Grease systems have long been popular in lubricating bearings located in the spray chamber of a caster. However, the harsh and steamy environment leads to an influx of water into the bearing between grease lube cycles and eventually destroys it.
Air-oil not only lubricates but also pressurizes the bearing cavity, preventing water and dirt ingress from happening.
Installation of air-oil systems at several U.S. steel mills has resulted in a substantial increase in bearing life. All mills have reported an improvement in their number of slab heats. One steel mill in particular has experienced an increase from 1,200 heats with grease to more than 9,000 using air-oil over the past eight-plus years.
A typical air-oil system consists of the following:
Reduced bearing costs are just one of the advantages of the air-oil system. Other positives include:
Typically, a system includes a pump to automatically feed a number of dual-line air-oil distributors mounted on each segment feeding the roll bearings. An oil-pressure switch provides monitoring of both oil lines, while an air-pressure switch monitors the air-supply pressure. System operation and diagnostic feedback are handled by a dedicated controller or in the programmable logic controller (PLC) brains servicing the caster pulpit.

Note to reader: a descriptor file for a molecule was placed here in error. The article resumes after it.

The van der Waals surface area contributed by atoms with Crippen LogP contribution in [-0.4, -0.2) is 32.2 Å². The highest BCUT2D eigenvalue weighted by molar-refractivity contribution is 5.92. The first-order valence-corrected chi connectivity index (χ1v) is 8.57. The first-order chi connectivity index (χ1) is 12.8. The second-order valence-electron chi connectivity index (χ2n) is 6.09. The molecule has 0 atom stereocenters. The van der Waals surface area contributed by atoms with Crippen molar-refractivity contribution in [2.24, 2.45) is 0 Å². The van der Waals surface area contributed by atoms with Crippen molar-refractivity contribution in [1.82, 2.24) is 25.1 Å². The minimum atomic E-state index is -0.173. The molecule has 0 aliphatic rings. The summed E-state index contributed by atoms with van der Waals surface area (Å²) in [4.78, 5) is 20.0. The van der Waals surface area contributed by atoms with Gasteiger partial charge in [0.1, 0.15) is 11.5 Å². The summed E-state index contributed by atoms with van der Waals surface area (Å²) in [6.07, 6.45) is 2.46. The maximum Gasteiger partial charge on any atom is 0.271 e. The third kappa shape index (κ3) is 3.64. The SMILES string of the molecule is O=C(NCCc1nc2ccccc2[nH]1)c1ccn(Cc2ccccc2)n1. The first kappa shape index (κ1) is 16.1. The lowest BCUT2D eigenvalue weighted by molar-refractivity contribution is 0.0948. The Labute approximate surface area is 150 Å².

Dave Stoyanoff is the general manager of DropsA USA Inc., with more than 35 years of experience in hydraulic and lubrication systems. He is based out of Sterling Heights, Mich. For more information, visit the DropsA website at www.dropsa.com or contact Dave via e-mail at firstname.lastname@example.org or by phone at 586-566-1540.